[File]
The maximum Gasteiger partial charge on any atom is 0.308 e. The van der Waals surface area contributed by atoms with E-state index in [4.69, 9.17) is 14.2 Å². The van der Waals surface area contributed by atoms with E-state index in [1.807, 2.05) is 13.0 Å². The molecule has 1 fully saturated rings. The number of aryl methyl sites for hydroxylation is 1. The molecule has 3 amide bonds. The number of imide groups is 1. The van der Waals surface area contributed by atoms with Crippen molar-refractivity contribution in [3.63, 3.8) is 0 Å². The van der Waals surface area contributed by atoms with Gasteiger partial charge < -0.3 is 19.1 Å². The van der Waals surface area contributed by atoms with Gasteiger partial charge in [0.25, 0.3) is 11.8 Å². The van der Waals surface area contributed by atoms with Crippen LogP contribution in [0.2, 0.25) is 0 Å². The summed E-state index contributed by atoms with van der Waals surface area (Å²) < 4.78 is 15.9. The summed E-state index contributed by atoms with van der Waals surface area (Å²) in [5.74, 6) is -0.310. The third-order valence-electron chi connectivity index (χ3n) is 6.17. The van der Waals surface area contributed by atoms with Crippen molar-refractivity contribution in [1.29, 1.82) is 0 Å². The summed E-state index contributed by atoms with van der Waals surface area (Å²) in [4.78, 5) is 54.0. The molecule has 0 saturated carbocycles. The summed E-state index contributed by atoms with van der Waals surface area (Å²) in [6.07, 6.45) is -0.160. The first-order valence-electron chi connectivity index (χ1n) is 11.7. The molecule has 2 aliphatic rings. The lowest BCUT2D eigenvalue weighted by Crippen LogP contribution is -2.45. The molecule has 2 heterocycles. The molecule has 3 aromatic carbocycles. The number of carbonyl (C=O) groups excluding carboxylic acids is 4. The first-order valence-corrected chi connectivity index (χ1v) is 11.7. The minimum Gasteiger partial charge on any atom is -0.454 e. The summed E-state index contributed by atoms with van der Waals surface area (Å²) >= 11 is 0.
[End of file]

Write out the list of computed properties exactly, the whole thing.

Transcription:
The maximum Gasteiger partial charge on any atom is 0.308 e. The van der Waals surface area contributed by atoms with E-state index in [4.69, 9.17) is 14.2 Å². The van der Waals surface area contributed by atoms with E-state index in [1.807, 2.05) is 13.0 Å². The molecule has 1 fully saturated rings. The number of aryl methyl sites for hydroxylation is 1. The molecule has 3 amide bonds. The number of imide groups is 1. The van der Waals surface area contributed by atoms with Crippen molar-refractivity contribution in [3.63, 3.8) is 0 Å². The van der Waals surface area contributed by atoms with Gasteiger partial charge < -0.3 is 19.1 Å². The van der Waals surface area contributed by atoms with Gasteiger partial charge in [0.25, 0.3) is 11.8 Å². The van der Waals surface area contributed by atoms with Crippen LogP contribution in [0.2, 0.25) is 0 Å². The summed E-state index contributed by atoms with van der Waals surface area (Å²) < 4.78 is 15.9. The summed E-state index contributed by atoms with van der Waals surface area (Å²) in [5.74, 6) is -0.310. The third-order valence-electron chi connectivity index (χ3n) is 6.17. The van der Waals surface area contributed by atoms with Crippen molar-refractivity contribution in [1.29, 1.82) is 0 Å². The summed E-state index contributed by atoms with van der Waals surface area (Å²) in [4.78, 5) is 54.0. The molecule has 0 saturated carbocycles. The summed E-state index contributed by atoms with van der Waals surface area (Å²) in [6.07, 6.45) is -0.160. The first-order valence-electron chi connectivity index (χ1n) is 11.7. The molecule has 2 aliphatic rings. The lowest BCUT2D eigenvalue weighted by Crippen LogP contribution is -2.45. The molecule has 2 heterocycles. The molecule has 3 aromatic carbocycles. The number of carbonyl (C=O) groups excluding carboxylic acids is 4. The first-order valence-corrected chi connectivity index (χ1v) is 11.7. The minimum Gasteiger partial charge on any atom is -0.454 e. The summed E-state index contributed by atoms with van der Waals surface area (Å²) >= 11 is 0.